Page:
what the hell?! I had a Phys.SE question about regularization that had a beautiful answer by a kind user named tparker and a moderator migrated it to Math.SE!

It was a question about quantum field theory and the answer totally and unequivocally helped me and received several upvotes

I cant help but think moderators are intentionally targetting me trying to prevent me from asking questions about regularization.

This is getting ridiculous

Question: how does one ask a question related to regularization without it getting deleted?

Am i seriously being screwed with?

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    $\begingroup$ If you're referring to this question, it was moved to Mathematics. (And I had nothing to do with it.) Please try to get your facts straight before making these sorts of accusations. $\endgroup$ – David Z Jul 10 '16 at 15:50
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    $\begingroup$ @DavidZ is regularization not a physics topic or something?? I had a wonderful answer by an actual kind and helpful person here and now i cant review it.... $\endgroup$ – user122066 Jul 10 '16 at 15:53
  • $\begingroup$ Five people thought your question wasn't about physics. As our help center says, "Questions on mathematical details outside of physical context are off topic," so presumably your question didn't have enough physical context. Also, "can't review it" is nonsense; the answer is sitting over on Mathematics. I know you're aware of the migrated question; did you miss the fact that the answer traveled with it? $\endgroup$ – David Z Jul 10 '16 at 15:59
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    $\begingroup$ @DavidZ all i see is your comment and the 2 above it and nothing else. Am i to understand that mathematical physics is not a topic in physics according the physics SE? $\endgroup$ – user122066 Jul 10 '16 at 16:03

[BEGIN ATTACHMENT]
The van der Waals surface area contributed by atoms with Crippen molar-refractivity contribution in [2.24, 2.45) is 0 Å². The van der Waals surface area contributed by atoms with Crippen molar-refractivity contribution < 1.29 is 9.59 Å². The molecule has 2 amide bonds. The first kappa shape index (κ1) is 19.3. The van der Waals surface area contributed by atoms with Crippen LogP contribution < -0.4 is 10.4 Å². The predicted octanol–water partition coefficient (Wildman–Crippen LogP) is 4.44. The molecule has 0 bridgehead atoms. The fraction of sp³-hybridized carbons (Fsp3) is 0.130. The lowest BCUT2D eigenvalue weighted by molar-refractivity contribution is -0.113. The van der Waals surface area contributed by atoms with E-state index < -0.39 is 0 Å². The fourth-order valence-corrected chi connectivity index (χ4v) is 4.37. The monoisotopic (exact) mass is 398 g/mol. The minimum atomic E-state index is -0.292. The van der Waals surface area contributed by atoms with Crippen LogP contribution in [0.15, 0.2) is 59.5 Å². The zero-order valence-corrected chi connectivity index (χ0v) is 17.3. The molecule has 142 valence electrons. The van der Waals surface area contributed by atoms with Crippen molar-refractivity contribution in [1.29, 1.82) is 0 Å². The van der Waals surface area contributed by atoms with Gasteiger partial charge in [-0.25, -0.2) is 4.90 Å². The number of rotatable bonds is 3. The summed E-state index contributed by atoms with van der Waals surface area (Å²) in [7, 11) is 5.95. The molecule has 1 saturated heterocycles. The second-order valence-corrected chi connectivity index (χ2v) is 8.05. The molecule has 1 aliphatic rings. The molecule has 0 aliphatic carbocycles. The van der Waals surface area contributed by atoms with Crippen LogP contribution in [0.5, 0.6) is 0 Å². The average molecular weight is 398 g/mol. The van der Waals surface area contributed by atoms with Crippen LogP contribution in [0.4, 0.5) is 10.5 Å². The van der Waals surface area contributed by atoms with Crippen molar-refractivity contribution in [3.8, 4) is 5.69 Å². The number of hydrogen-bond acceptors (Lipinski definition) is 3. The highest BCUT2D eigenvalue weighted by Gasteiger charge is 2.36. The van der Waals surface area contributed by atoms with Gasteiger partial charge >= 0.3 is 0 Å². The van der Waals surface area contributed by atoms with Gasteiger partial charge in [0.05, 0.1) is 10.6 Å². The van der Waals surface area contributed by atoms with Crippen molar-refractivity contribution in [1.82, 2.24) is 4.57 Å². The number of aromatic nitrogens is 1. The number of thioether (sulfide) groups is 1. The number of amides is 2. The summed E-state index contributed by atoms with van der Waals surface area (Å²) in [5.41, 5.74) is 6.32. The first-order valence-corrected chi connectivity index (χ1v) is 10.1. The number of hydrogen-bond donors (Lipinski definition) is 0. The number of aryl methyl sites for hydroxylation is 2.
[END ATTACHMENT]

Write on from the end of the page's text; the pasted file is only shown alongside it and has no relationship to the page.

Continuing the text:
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    $\begingroup$ Because i usually see a TON of questions involving mathematical physics...yet im singled out. Should i delete this account and sign up with a new one to hide my ide tity so people stop messing with me? $\endgroup$ – user122066 Jul 10 '16 at 16:04
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    $\begingroup$ Btw i am a physicist, not a mathematician....i think that's the case for most of us here.... $\endgroup$ – user122066 Jul 10 '16 at 16:05
  • $\begingroup$ Look below the comments for the answers. I doubt that changing your account would make much of a difference because nobody is paying much attention to who posts these questions, they're just reacting to the questions themselves. Maybe if you post a similar question again, people won't notice it, but that's just as likely to happen on your current account. $\endgroup$ – David Z Jul 10 '16 at 16:12
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    $\begingroup$ @DavidZ well i dont know what else to do....i post questions about regularization and people say they're not allowed. I post questions about other topics and they dont get messed with. This is all so ridiculous $\endgroup$ – user122066 Jul 10 '16 at 16:14
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    $\begingroup$ @DavidZ this is what a question in mathematics looks like (there is NO physics) math.stackexchange.com/q/1854648/353149 $\endgroup$ – user122066 Jul 10 '16 at 16:16
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    $\begingroup$ And it seems like math people are MUCH kinder and more helpful than some of the physics people..... $\endgroup$ – user122066 Jul 10 '16 at 16:17
  • $\begingroup$ If people tell you your questions about regularization are off topic, then it would be reasonable for you to conclude that questions about regularization are off topic, and stop posting them here. It seems like that's all there is to it, unless I'm missing something? $\endgroup$ – David Z Jul 10 '16 at 16:21
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    $\begingroup$ @DavidZ youre missing the fact that other users seem to be allowed to post about regularization. I posted a meta question about if regularization is not a physics topic despite it being in ALL books on quantum field theory. So im waiting for that answer. My understanding is that there is no way to ask other users questions directly and so we use meta to try and obtain bureaucratic help $\endgroup$ – user122066 Jul 10 '16 at 16:25
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    $\begingroup$ Make sense? It's also the reason i asked this question. I.e. how come my regularization questions get messed with whereas others seem to have no problems. $\endgroup$ – user122066 Jul 10 '16 at 16:28